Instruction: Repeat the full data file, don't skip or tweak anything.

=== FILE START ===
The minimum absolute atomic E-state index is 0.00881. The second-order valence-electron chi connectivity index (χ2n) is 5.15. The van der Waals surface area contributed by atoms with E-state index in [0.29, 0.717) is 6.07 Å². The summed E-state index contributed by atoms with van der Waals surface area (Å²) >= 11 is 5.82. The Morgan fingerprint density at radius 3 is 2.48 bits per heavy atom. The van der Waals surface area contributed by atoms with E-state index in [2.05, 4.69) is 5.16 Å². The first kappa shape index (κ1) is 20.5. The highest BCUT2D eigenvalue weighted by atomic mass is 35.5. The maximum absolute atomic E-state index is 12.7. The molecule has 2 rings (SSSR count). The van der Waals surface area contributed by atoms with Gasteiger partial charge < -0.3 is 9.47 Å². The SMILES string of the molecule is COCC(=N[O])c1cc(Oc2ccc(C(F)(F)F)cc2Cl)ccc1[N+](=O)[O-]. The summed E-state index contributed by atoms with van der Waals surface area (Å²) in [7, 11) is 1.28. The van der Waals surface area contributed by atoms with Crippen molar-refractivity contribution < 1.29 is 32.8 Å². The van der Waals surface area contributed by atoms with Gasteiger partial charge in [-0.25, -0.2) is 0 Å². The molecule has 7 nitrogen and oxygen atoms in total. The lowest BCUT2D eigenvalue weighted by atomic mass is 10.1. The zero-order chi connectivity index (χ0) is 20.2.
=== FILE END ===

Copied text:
The minimum absolute atomic E-state index is 0.00881. The second-order valence-electron chi connectivity index (χ2n) is 5.15. The van der Waals surface area contributed by atoms with E-state index in [0.29, 0.717) is 6.07 Å². The summed E-state index contributed by atoms with van der Waals surface area (Å²) >= 11 is 5.82. The Morgan fingerprint density at radius 3 is 2.48 bits per heavy atom. The van der Waals surface area contributed by atoms with E-state index in [2.05, 4.69) is 5.16 Å². The first kappa shape index (κ1) is 20.5. The highest BCUT2D eigenvalue weighted by atomic mass is 35.5. The maximum absolute atomic E-state index is 12.7. The molecule has 2 rings (SSSR count). The van der Waals surface area contributed by atoms with Gasteiger partial charge < -0.3 is 9.47 Å². The SMILES string of the molecule is COCC(=N[O])c1cc(Oc2ccc(C(F)(F)F)cc2Cl)ccc1[N+](=O)[O-]. The summed E-state index contributed by atoms with van der Waals surface area (Å²) in [7, 11) is 1.28. The van der Waals surface area contributed by atoms with Crippen molar-refractivity contribution < 1.29 is 32.8 Å². The van der Waals surface area contributed by atoms with Gasteiger partial charge in [-0.25, -0.2) is 0 Å². The molecule has 7 nitrogen and oxygen atoms in total. The lowest BCUT2D eigenvalue weighted by atomic mass is 10.1. The zero-order chi connectivity index (χ0) is 20.2.